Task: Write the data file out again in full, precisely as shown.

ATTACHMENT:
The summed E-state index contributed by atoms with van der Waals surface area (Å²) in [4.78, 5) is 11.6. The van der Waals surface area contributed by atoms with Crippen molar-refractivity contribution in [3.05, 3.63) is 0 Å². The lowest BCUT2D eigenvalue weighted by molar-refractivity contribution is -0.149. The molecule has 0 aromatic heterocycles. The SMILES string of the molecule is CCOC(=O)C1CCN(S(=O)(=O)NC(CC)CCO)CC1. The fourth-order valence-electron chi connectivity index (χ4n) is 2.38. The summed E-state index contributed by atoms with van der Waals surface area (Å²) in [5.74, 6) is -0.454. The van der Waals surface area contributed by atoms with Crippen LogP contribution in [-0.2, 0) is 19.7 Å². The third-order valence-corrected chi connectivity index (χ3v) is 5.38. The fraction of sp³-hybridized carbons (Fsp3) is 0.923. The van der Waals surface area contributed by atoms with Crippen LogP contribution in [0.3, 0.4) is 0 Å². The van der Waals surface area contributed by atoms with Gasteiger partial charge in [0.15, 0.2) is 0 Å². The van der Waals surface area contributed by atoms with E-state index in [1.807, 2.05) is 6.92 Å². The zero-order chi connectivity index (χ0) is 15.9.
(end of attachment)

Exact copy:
The summed E-state index contributed by atoms with van der Waals surface area (Å²) in [4.78, 5) is 11.6. The van der Waals surface area contributed by atoms with Crippen molar-refractivity contribution in [3.05, 3.63) is 0 Å². The lowest BCUT2D eigenvalue weighted by molar-refractivity contribution is -0.149. The molecule has 0 aromatic heterocycles. The SMILES string of the molecule is CCOC(=O)C1CCN(S(=O)(=O)NC(CC)CCO)CC1. The fourth-order valence-electron chi connectivity index (χ4n) is 2.38. The summed E-state index contributed by atoms with van der Waals surface area (Å²) in [5.74, 6) is -0.454. The van der Waals surface area contributed by atoms with Crippen LogP contribution in [-0.2, 0) is 19.7 Å². The third-order valence-corrected chi connectivity index (χ3v) is 5.38. The fraction of sp³-hybridized carbons (Fsp3) is 0.923. The van der Waals surface area contributed by atoms with Crippen LogP contribution in [0.3, 0.4) is 0 Å². The van der Waals surface area contributed by atoms with Gasteiger partial charge in [0.15, 0.2) is 0 Å². The van der Waals surface area contributed by atoms with E-state index in [1.807, 2.05) is 6.92 Å². The zero-order chi connectivity index (χ0) is 15.9.